Intended for healthcare professionals

Reviews TV

Married life uncovered

BMJ 2003; 326 doi: https://doi.org/10.1136/bmj.326.7400.1219 (Published 29 May 2003) Cite this as: BMJ 2003;326:1219
  1. James Owen Drife, professor of obstetrics and gynaecology
  1. Leeds

    Mr and Mrs: The Wrights

    BBC 2, 28 May at 9 50 pm

    Rating: Embedded ImageEmbedded Image

    On the front of last week's TV Times were a handsome doctor and a pretty nurse complete with old fashioned uniform and starched cap. They were from a prime time series set in a nostalgic era when doctors and nurses fell in love, married, and lived happily ever after. They were, of course, fictional.


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    The Wrights: indiscreet bickering

    On Wednesday evening a real, contemporary doctor and nurse, married for seven years, appeared in the first of four “fly on the wall” documentaries, each of which will feature a different marriage under stress. In this first programme, the problem was that the husband is a urological surgeon.

    “Mark and Kibi let the cameras into their lives for 12 months to film the warts and all, day to day reality of their relationship,” said the publicity. The truth was less labour intensive. The film crew turned up intermittently when stress levels were predictably high— when Mark passed the final fellowship examination, when the family went to the airport to go on holiday, or when Kibi put their house on the market without consulting Mark. This guaranteed those great television moments when people argue or fight back tears.

    A camera was set up in their home so that Kibi, like a lone round the world yachts-woman, could confide just how tired she felt and how awful things were. Further footage came from Kibi's sister, cheerfully dissecting the couple's marriage, libidos, and chances of staying together.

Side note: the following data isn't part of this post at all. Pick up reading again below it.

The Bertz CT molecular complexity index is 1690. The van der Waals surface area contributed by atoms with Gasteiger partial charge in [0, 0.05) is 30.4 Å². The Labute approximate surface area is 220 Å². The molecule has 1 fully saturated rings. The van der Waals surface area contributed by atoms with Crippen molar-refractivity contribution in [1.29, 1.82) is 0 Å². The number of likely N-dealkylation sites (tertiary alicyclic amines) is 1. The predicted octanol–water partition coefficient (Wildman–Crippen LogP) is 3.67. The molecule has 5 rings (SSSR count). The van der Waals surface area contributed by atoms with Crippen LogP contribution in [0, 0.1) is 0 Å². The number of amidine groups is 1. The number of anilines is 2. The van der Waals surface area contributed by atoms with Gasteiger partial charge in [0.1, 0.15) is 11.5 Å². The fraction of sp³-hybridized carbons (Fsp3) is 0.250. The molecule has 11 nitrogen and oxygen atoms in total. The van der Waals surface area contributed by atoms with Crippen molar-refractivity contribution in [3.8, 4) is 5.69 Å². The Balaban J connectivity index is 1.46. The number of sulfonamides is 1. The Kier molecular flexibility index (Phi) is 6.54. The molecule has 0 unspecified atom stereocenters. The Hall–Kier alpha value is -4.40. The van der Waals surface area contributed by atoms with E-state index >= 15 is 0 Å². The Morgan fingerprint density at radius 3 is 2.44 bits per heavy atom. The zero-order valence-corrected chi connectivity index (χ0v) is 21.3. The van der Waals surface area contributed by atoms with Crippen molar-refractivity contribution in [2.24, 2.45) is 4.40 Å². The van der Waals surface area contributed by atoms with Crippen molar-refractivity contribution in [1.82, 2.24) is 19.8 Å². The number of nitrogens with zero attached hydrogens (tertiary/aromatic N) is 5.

The programme skirted the obvious question—why did they do this? In an accompanying interview, Kibi explained that she had answered a flier seeking volunteers by saying, “I'm really fed up and I don't care who knows it.” This was television as a weapon in the battle of the sexes, aimed at women viewers unimpressed by the European Cup Final on another channel.

    Mark took part because he “wanted people to see that it's not a cushy life being a surgeon.” If anyone were naive enough to think that, then he is unlikely to have disillusioned them by discussing his marriage over a glass of wine, buying an expensive Georgian house, or being called away (as the voiceover put it) on a research trip to the United States.

    I doubt if the programme altered the image of surgeons one way or the other. Mark's job, despite a glimpse of transurethral surgery, came across as glamorous. Viewers of programmes like Big Brother are used to seeing people discuss their sex lives on camera. Those who cannot stand voyeurism would switch off.

    Volunteering for television is a high risk business. The director has her own agenda. At the end Mark and Kibi said they had weathered this rough patch but sadly it is their indiscreet bickering that will linger in the memory.

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